The 1973 kidnapping of John Paul Getty III, the 16-year-old grandson of billionaire oil tycoon J. Paul Getty, is told with solid style and suspense in Ridley Scott’s “All the Money in the World.”
But style and suspense are only part of the story, in a screenplay by David Scarpa that also mines a rich vein of substance – in the form of philosophical musings about the power and nature of money, both to corrupt and to sustain – out of the bedrock of this otherwise borderline B-movie. Based on portions of John Pearson’s 1995 book, “Painfully Rich: The Outrageous Fortune and Misfortunes of the Heirs of J. Paul Getty,” the film is larded with such epigrammatic quips as “There’s nothing people can’t find a way to turn into money.”
That’s Fletcher Chace (Mark Wahlberg) speaking to the kidnapped boy’s distraught mother Gail (Michelle Williams), in one of many cash-themed conversations Scarpa finds time to shoehorn in, amid the de rigueur panicking, strategizing and negotiating. After the elder Getty (Christopher Plummer) refuses to meet the Italian kidnappers’ initial demand for $17 million for the return of his grandson, nicely portrayed by Charlie Plummer (no relation), the ransom eventually drops to $4 million. An ex-CIA operative, the cocky Fletcher is J. Paul Getty’s chief liaison with the kidnappers, police and Gail, who was left nearly penniless after divorcing the teen’s father, J. Paul Getty II (Andrew Buchan), depicted in the film as a feckless lush.
Mr. Getty – or the “old man,” as the billionaire is less formally known – is, for his part, depicted as a soulless miser who puts Scrooge to shame. (Coincidentally, Plummer also plays Ebenezer Scrooge in “The Man Who Invented Christmas.”) That caricature probably is not terribly far from the truth, even if the film’s fictionalized version of events sometimes seems to rely too heavily on poetic license to drive home its point: the love of money is the root of all evil.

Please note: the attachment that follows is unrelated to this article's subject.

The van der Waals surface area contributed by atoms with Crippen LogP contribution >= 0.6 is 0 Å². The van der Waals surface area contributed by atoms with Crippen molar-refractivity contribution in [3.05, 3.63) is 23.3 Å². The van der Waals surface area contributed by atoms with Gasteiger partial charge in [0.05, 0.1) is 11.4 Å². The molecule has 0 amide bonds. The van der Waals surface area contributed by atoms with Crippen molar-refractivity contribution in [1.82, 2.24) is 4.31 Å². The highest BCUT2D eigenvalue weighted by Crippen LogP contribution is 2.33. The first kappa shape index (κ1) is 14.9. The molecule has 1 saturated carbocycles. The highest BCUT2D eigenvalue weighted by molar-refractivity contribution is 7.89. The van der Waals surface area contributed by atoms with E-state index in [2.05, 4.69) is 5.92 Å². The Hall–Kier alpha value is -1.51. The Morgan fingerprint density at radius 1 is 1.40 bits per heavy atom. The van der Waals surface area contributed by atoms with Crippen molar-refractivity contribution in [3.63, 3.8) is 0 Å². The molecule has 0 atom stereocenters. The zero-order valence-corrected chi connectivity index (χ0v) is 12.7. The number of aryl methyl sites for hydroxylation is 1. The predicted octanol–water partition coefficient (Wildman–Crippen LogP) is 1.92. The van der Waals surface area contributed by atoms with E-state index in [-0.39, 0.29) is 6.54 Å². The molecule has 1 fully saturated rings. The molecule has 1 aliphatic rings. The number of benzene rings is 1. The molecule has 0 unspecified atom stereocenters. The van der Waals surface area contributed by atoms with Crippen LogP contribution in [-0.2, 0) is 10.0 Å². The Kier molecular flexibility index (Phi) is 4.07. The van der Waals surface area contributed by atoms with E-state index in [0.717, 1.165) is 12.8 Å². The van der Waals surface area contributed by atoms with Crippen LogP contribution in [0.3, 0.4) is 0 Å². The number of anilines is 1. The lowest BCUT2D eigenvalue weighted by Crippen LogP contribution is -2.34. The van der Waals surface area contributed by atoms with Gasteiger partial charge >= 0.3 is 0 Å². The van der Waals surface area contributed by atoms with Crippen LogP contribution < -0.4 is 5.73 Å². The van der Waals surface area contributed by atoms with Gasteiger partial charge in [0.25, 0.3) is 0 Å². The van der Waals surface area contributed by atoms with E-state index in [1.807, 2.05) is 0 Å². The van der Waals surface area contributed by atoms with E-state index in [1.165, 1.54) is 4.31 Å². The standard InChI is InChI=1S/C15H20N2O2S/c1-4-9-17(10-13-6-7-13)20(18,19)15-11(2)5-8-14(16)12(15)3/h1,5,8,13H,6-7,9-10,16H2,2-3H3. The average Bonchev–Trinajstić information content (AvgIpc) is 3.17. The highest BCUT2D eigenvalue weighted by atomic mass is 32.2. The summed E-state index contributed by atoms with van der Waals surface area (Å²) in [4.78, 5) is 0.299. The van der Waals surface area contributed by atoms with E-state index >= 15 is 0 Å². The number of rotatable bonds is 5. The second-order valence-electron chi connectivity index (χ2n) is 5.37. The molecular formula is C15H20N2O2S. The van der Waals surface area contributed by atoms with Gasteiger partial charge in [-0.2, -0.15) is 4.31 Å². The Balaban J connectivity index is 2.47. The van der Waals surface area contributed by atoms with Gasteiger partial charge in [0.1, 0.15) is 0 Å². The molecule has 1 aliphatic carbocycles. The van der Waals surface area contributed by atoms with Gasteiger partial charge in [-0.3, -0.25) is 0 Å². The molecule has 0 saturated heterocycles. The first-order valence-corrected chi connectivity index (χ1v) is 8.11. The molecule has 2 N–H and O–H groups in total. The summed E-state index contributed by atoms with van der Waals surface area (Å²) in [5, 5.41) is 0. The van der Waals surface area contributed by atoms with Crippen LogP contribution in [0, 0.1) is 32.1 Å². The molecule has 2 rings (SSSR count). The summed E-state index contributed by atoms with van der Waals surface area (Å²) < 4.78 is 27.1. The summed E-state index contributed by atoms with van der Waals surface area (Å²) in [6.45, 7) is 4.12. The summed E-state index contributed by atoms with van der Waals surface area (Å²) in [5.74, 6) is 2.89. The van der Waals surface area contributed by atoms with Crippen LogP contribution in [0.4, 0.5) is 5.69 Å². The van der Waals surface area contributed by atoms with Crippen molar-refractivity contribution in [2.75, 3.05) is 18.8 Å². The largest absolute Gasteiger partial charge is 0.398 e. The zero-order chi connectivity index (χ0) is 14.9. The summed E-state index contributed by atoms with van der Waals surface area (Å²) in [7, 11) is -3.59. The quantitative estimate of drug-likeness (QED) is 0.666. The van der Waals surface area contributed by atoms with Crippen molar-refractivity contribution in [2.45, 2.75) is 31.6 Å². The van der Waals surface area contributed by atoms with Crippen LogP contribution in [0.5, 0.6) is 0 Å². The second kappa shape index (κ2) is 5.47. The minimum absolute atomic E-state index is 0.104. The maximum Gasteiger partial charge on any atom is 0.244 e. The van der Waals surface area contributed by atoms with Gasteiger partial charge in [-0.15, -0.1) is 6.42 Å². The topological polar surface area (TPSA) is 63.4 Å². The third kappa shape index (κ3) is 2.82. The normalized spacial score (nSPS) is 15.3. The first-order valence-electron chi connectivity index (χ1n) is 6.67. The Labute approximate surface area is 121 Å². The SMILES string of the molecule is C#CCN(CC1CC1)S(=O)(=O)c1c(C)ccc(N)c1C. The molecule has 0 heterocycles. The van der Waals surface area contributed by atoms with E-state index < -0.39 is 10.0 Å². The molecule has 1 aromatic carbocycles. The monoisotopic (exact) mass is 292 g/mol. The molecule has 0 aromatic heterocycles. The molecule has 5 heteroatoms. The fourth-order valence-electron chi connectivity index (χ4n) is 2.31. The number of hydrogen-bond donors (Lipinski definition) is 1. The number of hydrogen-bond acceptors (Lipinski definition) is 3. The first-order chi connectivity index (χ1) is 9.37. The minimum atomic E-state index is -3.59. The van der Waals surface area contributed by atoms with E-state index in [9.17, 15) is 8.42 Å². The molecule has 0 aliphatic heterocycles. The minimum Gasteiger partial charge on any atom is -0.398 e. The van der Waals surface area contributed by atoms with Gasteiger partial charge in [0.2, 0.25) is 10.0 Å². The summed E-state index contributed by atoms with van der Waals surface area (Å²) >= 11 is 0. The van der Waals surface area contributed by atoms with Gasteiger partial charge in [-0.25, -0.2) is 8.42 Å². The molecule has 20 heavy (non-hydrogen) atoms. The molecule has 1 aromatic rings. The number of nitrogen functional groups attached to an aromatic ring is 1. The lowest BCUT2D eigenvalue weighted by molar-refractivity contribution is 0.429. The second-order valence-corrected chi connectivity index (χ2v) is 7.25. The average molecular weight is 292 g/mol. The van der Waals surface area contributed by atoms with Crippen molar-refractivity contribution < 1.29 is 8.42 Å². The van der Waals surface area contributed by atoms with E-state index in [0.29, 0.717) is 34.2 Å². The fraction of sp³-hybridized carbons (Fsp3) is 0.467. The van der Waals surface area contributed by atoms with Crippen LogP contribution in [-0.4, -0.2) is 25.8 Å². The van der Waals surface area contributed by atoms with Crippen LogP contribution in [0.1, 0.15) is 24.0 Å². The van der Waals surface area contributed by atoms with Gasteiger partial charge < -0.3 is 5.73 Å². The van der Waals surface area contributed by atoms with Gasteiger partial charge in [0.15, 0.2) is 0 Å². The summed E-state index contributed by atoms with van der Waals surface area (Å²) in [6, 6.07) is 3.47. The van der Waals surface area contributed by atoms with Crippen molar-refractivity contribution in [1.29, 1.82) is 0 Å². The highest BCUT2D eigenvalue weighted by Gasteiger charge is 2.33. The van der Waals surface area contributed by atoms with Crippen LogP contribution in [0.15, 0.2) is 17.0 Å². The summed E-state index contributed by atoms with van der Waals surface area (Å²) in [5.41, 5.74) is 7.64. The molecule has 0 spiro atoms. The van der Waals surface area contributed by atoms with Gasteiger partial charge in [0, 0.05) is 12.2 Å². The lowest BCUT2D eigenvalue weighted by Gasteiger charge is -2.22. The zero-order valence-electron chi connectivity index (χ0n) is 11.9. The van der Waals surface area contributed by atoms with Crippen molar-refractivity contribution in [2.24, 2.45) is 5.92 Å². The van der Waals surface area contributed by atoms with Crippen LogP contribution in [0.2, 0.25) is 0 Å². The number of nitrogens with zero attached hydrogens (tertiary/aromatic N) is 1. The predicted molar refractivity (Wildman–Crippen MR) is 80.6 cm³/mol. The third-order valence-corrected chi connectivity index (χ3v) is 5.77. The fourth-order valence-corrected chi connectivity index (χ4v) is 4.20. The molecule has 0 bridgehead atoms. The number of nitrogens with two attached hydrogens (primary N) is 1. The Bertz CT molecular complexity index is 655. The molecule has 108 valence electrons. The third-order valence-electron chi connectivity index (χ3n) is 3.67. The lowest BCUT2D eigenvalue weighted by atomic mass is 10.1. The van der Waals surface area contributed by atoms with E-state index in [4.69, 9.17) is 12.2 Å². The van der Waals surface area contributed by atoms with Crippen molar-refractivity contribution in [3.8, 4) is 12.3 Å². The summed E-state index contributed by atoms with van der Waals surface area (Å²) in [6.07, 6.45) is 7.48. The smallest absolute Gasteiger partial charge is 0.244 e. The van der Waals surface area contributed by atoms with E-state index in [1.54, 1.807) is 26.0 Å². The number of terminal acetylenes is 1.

Plummer’s performance, a last-minute substitution for Kevin Spacey, who was edited out of the film after allegations of sexual impropriety were made against the actor, is a perfect fit for the film’s Croesus villain, both in age and steely, penny-pinching heartlessness. Plummer, who has just turned 88, is much closer to Getty’s age (80) at the time of the kidnapping; Spacey is 58, and appeared in heavy old-age makeup in early trailers.
The plot covers the five months during which the teenage Paul was held captive. One of the goons, nicknamed Cinquanta (Italian for “fifty”) and played by charismatic French actor Romain Duris, even develops a tender rapport with his hostage. Cinquanta’s almost paternal affection comes in handy, in a grisly scene depicting the most lurid aspect of the kidnapping – involving a severed body part - and, later, in the film’s climactic, and heavily fictionalized, rescue sequence.
Michelle Williams is excellent as always, even if Scarpa’s script doesn’t give her much room to emote. Instead, Gail, who, as we’re constantly reminded, is not even a Getty by blood, shows herself to be a negotiator worthy of her father-in-law. In a flashback to her divorce negotiations, and in a bargaining session with an Italian newspaper that wants to pay her for a gruesome photo of Paul that the kidnappers have sent, the actress renders the worried mother as one tough Mama Bear.
Everything and everyone has a price, the film suggests, in ways that are far from subtle, but effective. Cops, doctors, journalists can be bought, and investors can be found to bet on any undertaking, no matter how unsavory. In one of the film’s most pointed scenes, Mr. Getty is negotiating with someone we are led to believe may be the kidnappers’ representative. It turns out to be an art dealer, however, offering, for $1.5 million, a religious painting. “My child,” Getty coos to the painted baby Jesus, in a voice that tells you just how creepy his attitude about money is: Commodities are just like people; both can be bought and sold.
Still, as he comments at one point, human beings are less predictable than things – including movies. “All the Money in the World” may not have that many surprises up its sleeve, especially if you already know how this story ends. You will, however, get your money’s worth, one way or another: whether it’s from the crime thriller or the thought-provoking sermon on filthy lucre that it throws in, at no extra charge.